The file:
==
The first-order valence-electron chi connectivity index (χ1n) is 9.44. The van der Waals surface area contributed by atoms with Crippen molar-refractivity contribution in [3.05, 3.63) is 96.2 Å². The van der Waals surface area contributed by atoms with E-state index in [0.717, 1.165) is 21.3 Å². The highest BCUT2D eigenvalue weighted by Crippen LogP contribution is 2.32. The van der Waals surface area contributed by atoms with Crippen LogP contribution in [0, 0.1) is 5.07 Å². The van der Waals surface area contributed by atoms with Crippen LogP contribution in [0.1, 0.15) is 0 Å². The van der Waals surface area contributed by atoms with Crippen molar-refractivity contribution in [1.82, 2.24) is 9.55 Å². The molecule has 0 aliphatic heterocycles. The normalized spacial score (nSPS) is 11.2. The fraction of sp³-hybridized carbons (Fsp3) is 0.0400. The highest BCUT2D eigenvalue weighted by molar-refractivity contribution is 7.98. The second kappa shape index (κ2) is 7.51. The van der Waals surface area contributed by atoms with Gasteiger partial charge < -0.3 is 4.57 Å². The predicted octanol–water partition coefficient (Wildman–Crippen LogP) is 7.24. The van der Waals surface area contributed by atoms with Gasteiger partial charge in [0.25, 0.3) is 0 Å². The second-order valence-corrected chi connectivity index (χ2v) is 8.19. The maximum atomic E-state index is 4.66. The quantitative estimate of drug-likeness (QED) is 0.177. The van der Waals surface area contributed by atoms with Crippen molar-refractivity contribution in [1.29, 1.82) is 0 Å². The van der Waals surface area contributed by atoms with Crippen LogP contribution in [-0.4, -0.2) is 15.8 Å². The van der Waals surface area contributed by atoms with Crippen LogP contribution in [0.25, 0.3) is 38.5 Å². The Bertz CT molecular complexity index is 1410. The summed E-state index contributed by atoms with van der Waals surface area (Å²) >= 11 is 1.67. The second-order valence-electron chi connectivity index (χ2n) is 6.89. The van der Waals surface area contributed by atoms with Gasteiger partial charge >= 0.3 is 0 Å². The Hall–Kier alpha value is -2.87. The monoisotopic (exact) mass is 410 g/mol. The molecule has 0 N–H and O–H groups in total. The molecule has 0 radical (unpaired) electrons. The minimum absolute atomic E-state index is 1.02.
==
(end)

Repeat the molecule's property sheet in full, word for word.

The first-order valence-electron chi connectivity index (χ1n) is 9.44. The van der Waals surface area contributed by atoms with Crippen molar-refractivity contribution in [3.05, 3.63) is 96.2 Å². The van der Waals surface area contributed by atoms with E-state index in [0.717, 1.165) is 21.3 Å². The highest BCUT2D eigenvalue weighted by Crippen LogP contribution is 2.32. The van der Waals surface area contributed by atoms with Crippen LogP contribution in [0, 0.1) is 5.07 Å². The van der Waals surface area contributed by atoms with Crippen LogP contribution in [0.1, 0.15) is 0 Å². The van der Waals surface area contributed by atoms with Crippen molar-refractivity contribution in [1.82, 2.24) is 9.55 Å². The molecule has 0 aliphatic heterocycles. The normalized spacial score (nSPS) is 11.2. The fraction of sp³-hybridized carbons (Fsp3) is 0.0400. The highest BCUT2D eigenvalue weighted by molar-refractivity contribution is 7.98. The second kappa shape index (κ2) is 7.51. The van der Waals surface area contributed by atoms with Gasteiger partial charge < -0.3 is 4.57 Å². The predicted octanol–water partition coefficient (Wildman–Crippen LogP) is 7.24. The van der Waals surface area contributed by atoms with Gasteiger partial charge in [0.25, 0.3) is 0 Å². The second-order valence-corrected chi connectivity index (χ2v) is 8.19. The maximum atomic E-state index is 4.66. The quantitative estimate of drug-likeness (QED) is 0.177. The van der Waals surface area contributed by atoms with Crippen molar-refractivity contribution in [1.29, 1.82) is 0 Å². The van der Waals surface area contributed by atoms with Crippen LogP contribution in [-0.4, -0.2) is 15.8 Å². The van der Waals surface area contributed by atoms with Crippen LogP contribution in [0.25, 0.3) is 38.5 Å². The Bertz CT molecular complexity index is 1410. The summed E-state index contributed by atoms with van der Waals surface area (Å²) >= 11 is 1.67. The second-order valence-electron chi connectivity index (χ2n) is 6.89. The van der Waals surface area contributed by atoms with Gasteiger partial charge >= 0.3 is 0 Å². The Hall–Kier alpha value is -2.87. The monoisotopic (exact) mass is 410 g/mol. The molecule has 0 N–H and O–H groups in total. The molecule has 0 radical (unpaired) electrons. The minimum absolute atomic E-state index is 1.02.